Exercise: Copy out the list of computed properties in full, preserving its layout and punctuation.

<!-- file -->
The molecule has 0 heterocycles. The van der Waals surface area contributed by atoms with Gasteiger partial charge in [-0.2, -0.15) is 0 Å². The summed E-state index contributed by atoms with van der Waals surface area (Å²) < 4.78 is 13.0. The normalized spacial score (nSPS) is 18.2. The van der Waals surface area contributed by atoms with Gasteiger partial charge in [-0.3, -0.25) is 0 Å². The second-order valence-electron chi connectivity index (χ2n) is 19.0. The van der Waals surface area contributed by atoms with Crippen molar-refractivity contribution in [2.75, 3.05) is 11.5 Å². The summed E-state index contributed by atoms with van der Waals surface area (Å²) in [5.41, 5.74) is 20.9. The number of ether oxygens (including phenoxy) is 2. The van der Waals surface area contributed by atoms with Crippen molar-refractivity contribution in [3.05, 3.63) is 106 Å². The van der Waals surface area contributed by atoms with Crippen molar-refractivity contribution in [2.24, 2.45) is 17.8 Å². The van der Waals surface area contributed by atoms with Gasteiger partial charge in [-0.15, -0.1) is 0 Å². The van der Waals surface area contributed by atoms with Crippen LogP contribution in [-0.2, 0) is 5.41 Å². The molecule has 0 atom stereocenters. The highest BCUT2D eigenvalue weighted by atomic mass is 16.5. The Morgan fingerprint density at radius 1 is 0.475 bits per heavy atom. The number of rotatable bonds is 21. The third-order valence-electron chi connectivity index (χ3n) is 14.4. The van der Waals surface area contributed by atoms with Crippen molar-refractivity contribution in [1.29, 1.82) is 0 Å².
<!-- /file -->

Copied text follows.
The molecule has 0 heterocycles. The van der Waals surface area contributed by atoms with Gasteiger partial charge in [-0.2, -0.15) is 0 Å². The summed E-state index contributed by atoms with van der Waals surface area (Å²) < 4.78 is 13.0. The normalized spacial score (nSPS) is 18.2. The van der Waals surface area contributed by atoms with Gasteiger partial charge in [-0.3, -0.25) is 0 Å². The second-order valence-electron chi connectivity index (χ2n) is 19.0. The van der Waals surface area contributed by atoms with Crippen molar-refractivity contribution in [2.75, 3.05) is 11.5 Å². The summed E-state index contributed by atoms with van der Waals surface area (Å²) in [5.41, 5.74) is 20.9. The number of ether oxygens (including phenoxy) is 2. The van der Waals surface area contributed by atoms with Crippen molar-refractivity contribution in [3.05, 3.63) is 106 Å². The van der Waals surface area contributed by atoms with Crippen molar-refractivity contribution in [2.24, 2.45) is 17.8 Å². The van der Waals surface area contributed by atoms with Gasteiger partial charge in [-0.15, -0.1) is 0 Å². The van der Waals surface area contributed by atoms with Crippen LogP contribution in [-0.2, 0) is 5.41 Å². The molecule has 0 atom stereocenters. The highest BCUT2D eigenvalue weighted by atomic mass is 16.5. The Morgan fingerprint density at radius 1 is 0.475 bits per heavy atom. The number of rotatable bonds is 21. The third-order valence-electron chi connectivity index (χ3n) is 14.4. The van der Waals surface area contributed by atoms with Crippen molar-refractivity contribution in [1.29, 1.82) is 0 Å².